I kept thinking about all the marathon and half-marathon runners I know who are peaking in their training as they focus on the Oct. 8-9 weekend. Hartford and Chicago come to mind. I'll be at Disney that day doing a little ol' 10K but it's all good. I hope your runs were not too hard this weekend.
Now I better go do my homework or I'll be one cranky overworked unheard from blogger this week.


Hard and Hot

That describes my run and the weather today. I went over to the track to run at 10K race pace for three long intervals and then at 5K pace for six short intervals. I shock myself. I am conscious of sometimes running "too fast" at my speed work and today was a day when I thought I was running at the right pace. Everything was smooth. I was not gasping. I was not losing speed on the repeats. I felt looser as each repeat went by. It was sweet.

Well the 800s were at a 7:35/mile pace and the 1200 was a 7:45 pace. The faster 200s were at a 6:26-6:42/mile pace and the 400s were 6:54 & 6:58/miles. So every one of those was at least :30/mile faster than I was aiming for. I have definitely gotten myself in a condition that amazes me. I've been running "again" for six years. I can't say I was a serious trainer although I set a few developmental PRs in 5Ks and stuff. Now that I am following a routine and a training program with an emphasis on speed work, I am just beside myself with the results. My ultimate goal is to catch Sarah in "real time" instead of in age adjusted time which just might actually happen someday. After all, she's getting older and slower :).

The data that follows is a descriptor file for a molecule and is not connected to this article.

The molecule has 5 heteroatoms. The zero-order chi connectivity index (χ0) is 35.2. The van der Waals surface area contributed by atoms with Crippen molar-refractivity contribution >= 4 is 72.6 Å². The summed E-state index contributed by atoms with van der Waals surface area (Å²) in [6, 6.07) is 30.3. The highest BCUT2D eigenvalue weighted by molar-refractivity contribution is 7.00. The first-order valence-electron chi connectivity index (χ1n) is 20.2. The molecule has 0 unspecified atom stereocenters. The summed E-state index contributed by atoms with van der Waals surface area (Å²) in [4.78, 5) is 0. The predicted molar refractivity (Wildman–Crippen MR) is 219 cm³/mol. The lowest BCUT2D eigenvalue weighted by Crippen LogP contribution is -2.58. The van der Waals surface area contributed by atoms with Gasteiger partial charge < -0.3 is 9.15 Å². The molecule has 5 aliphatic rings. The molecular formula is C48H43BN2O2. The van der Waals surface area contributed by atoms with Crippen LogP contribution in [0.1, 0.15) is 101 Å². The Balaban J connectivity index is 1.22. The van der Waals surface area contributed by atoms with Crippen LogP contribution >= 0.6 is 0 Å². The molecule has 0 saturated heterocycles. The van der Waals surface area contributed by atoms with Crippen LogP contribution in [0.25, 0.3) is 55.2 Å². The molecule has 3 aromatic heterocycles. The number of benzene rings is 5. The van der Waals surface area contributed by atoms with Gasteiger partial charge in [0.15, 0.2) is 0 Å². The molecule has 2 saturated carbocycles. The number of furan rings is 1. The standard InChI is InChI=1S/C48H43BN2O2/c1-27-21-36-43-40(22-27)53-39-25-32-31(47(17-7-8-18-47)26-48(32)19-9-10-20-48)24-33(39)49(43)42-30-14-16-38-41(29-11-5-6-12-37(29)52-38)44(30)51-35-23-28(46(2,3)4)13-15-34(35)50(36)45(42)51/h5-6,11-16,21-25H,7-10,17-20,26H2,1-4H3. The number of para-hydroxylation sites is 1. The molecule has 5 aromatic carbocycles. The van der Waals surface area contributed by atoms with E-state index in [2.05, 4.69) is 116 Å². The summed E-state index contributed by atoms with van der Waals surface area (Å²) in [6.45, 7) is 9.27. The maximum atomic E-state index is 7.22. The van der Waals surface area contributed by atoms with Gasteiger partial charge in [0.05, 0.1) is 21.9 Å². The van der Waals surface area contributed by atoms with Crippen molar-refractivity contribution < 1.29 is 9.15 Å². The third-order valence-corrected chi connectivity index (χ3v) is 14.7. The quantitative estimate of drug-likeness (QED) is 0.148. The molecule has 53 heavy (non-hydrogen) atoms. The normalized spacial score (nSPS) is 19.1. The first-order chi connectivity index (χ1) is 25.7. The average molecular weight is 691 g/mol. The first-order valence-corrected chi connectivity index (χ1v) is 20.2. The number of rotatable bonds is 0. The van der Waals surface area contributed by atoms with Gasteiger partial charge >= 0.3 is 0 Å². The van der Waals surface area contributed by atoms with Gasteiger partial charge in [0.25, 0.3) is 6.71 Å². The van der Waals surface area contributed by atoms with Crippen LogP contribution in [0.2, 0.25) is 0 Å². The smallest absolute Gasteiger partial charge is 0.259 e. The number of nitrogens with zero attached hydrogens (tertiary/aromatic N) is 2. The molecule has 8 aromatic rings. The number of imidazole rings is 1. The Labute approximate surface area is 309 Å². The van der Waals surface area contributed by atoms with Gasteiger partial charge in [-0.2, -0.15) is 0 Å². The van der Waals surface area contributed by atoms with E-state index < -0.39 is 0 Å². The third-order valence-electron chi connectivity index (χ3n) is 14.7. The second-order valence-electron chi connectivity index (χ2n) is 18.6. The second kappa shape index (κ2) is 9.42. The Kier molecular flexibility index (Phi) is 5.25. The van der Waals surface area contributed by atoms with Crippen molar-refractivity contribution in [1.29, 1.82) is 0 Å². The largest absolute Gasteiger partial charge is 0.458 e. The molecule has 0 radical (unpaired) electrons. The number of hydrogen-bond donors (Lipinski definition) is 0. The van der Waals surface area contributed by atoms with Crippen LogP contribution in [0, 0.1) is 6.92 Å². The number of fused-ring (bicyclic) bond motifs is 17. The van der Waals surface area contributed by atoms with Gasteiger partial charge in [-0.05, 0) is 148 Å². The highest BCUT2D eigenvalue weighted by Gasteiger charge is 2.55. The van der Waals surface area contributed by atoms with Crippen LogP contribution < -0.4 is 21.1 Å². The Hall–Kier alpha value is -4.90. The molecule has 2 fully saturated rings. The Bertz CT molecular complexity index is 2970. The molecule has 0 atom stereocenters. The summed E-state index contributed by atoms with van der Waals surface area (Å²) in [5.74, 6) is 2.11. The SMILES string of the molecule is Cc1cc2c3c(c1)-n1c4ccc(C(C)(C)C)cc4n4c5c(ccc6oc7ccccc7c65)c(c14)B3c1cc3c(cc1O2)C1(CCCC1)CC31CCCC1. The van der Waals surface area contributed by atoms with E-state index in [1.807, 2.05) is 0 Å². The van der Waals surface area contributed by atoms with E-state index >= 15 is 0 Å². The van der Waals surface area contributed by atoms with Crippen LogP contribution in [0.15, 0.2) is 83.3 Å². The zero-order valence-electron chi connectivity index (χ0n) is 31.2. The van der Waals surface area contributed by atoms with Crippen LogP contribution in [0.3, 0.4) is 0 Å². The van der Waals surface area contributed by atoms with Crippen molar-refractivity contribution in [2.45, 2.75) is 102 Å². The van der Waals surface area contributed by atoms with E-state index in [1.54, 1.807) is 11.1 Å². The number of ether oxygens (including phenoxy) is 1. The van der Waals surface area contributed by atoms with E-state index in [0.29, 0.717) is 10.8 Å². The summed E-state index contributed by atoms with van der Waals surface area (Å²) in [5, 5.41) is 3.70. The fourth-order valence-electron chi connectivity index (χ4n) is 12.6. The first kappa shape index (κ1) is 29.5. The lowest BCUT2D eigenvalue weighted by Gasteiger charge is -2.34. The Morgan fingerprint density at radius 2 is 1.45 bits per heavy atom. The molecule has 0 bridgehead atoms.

Oh. Yes, it is hotter than blazes (95) and the forecast is more dry weather and possible record highs. The weekend is screaming beach! I should go drown my sorrow over the cancellation of the Coldplay concert last night. I had to settle with listening to my CDs on the laptop as I blogged. That's not all a bad thing.